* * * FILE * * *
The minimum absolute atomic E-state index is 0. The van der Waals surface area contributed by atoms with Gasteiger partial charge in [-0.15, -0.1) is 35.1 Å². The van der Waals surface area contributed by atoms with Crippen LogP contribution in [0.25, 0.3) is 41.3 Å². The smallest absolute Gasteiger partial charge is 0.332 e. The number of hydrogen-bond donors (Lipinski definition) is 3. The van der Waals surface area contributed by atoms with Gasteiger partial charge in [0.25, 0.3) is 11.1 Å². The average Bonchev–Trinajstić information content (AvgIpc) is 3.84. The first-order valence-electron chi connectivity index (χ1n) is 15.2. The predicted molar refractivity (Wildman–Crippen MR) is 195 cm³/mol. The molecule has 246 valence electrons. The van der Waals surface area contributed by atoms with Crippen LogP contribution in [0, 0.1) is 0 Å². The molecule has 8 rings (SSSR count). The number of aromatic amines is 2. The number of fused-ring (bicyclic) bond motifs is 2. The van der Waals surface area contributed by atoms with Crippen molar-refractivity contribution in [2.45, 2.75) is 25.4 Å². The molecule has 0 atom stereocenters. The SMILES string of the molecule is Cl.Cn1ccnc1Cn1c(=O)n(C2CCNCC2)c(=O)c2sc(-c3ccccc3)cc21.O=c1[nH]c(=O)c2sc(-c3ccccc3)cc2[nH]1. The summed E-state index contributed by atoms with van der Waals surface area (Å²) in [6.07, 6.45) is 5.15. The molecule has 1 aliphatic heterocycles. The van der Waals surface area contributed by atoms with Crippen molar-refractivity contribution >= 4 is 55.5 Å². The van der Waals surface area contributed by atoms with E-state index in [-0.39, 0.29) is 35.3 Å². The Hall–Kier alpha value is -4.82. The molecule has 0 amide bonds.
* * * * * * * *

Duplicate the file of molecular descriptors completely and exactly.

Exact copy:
The minimum absolute atomic E-state index is 0. The van der Waals surface area contributed by atoms with Gasteiger partial charge in [-0.15, -0.1) is 35.1 Å². The van der Waals surface area contributed by atoms with Crippen LogP contribution in [0.25, 0.3) is 41.3 Å². The smallest absolute Gasteiger partial charge is 0.332 e. The number of hydrogen-bond donors (Lipinski definition) is 3. The van der Waals surface area contributed by atoms with Gasteiger partial charge in [0.25, 0.3) is 11.1 Å². The average Bonchev–Trinajstić information content (AvgIpc) is 3.84. The first-order valence-electron chi connectivity index (χ1n) is 15.2. The predicted molar refractivity (Wildman–Crippen MR) is 195 cm³/mol. The molecule has 246 valence electrons. The van der Waals surface area contributed by atoms with Crippen LogP contribution in [0, 0.1) is 0 Å². The molecule has 8 rings (SSSR count). The number of aromatic amines is 2. The number of fused-ring (bicyclic) bond motifs is 2. The van der Waals surface area contributed by atoms with Crippen molar-refractivity contribution in [2.45, 2.75) is 25.4 Å². The molecule has 0 atom stereocenters. The SMILES string of the molecule is Cl.Cn1ccnc1Cn1c(=O)n(C2CCNCC2)c(=O)c2sc(-c3ccccc3)cc21.O=c1[nH]c(=O)c2sc(-c3ccccc3)cc2[nH]1. The summed E-state index contributed by atoms with van der Waals surface area (Å²) in [6.07, 6.45) is 5.15. The molecule has 1 aliphatic heterocycles. The van der Waals surface area contributed by atoms with Crippen molar-refractivity contribution >= 4 is 55.5 Å². The van der Waals surface area contributed by atoms with E-state index in [-0.39, 0.29) is 35.3 Å². The Hall–Kier alpha value is -4.82. The molecule has 0 amide bonds.